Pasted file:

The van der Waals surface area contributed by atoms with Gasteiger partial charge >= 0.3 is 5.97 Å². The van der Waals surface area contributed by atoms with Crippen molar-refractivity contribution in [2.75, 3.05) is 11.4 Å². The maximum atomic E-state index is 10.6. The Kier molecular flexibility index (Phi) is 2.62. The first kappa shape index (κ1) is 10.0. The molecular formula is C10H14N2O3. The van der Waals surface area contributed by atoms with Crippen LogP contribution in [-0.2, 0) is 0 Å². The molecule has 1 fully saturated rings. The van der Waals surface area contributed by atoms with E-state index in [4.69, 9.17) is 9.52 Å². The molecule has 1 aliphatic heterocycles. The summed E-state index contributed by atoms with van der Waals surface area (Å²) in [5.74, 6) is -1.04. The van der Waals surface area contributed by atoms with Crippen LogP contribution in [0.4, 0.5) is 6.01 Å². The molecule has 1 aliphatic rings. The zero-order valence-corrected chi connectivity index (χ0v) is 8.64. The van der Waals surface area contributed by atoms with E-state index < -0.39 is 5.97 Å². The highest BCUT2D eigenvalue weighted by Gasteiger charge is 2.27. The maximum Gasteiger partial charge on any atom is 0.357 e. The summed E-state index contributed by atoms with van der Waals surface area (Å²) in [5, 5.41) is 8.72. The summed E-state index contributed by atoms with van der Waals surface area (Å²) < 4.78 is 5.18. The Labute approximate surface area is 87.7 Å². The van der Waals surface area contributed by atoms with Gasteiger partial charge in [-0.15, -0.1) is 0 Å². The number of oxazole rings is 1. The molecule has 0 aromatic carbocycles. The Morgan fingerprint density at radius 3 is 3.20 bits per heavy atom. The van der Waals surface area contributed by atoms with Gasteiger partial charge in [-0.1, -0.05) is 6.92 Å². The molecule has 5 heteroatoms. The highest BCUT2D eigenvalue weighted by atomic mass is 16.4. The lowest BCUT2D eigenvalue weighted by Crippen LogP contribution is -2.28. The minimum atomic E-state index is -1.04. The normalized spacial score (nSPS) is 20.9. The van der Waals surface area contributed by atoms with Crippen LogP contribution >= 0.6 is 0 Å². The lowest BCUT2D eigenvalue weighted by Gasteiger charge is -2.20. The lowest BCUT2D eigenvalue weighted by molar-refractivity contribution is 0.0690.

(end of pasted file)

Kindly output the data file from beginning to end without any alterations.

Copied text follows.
The van der Waals surface area contributed by atoms with Gasteiger partial charge >= 0.3 is 5.97 Å². The van der Waals surface area contributed by atoms with Crippen molar-refractivity contribution in [2.75, 3.05) is 11.4 Å². The maximum atomic E-state index is 10.6. The Kier molecular flexibility index (Phi) is 2.62. The first kappa shape index (κ1) is 10.0. The molecular formula is C10H14N2O3. The van der Waals surface area contributed by atoms with Crippen LogP contribution in [-0.2, 0) is 0 Å². The molecule has 1 fully saturated rings. The van der Waals surface area contributed by atoms with E-state index in [4.69, 9.17) is 9.52 Å². The molecule has 1 aliphatic heterocycles. The summed E-state index contributed by atoms with van der Waals surface area (Å²) in [5.74, 6) is -1.04. The van der Waals surface area contributed by atoms with Crippen LogP contribution in [0.4, 0.5) is 6.01 Å². The molecule has 1 aliphatic rings. The zero-order valence-corrected chi connectivity index (χ0v) is 8.64. The van der Waals surface area contributed by atoms with E-state index < -0.39 is 5.97 Å². The highest BCUT2D eigenvalue weighted by Gasteiger charge is 2.27. The maximum Gasteiger partial charge on any atom is 0.357 e. The summed E-state index contributed by atoms with van der Waals surface area (Å²) in [5, 5.41) is 8.72. The summed E-state index contributed by atoms with van der Waals surface area (Å²) < 4.78 is 5.18. The Labute approximate surface area is 87.7 Å². The van der Waals surface area contributed by atoms with Gasteiger partial charge in [-0.15, -0.1) is 0 Å². The number of oxazole rings is 1. The molecule has 0 aromatic carbocycles. The Morgan fingerprint density at radius 3 is 3.20 bits per heavy atom. The van der Waals surface area contributed by atoms with Gasteiger partial charge in [-0.1, -0.05) is 6.92 Å². The molecule has 5 heteroatoms. The highest BCUT2D eigenvalue weighted by atomic mass is 16.4. The lowest BCUT2D eigenvalue weighted by Crippen LogP contribution is -2.28. The minimum atomic E-state index is -1.04. The normalized spacial score (nSPS) is 20.9. The van der Waals surface area contributed by atoms with Crippen LogP contribution >= 0.6 is 0 Å². The lowest BCUT2D eigenvalue weighted by Gasteiger charge is -2.20. The lowest BCUT2D eigenvalue weighted by molar-refractivity contribution is 0.0690.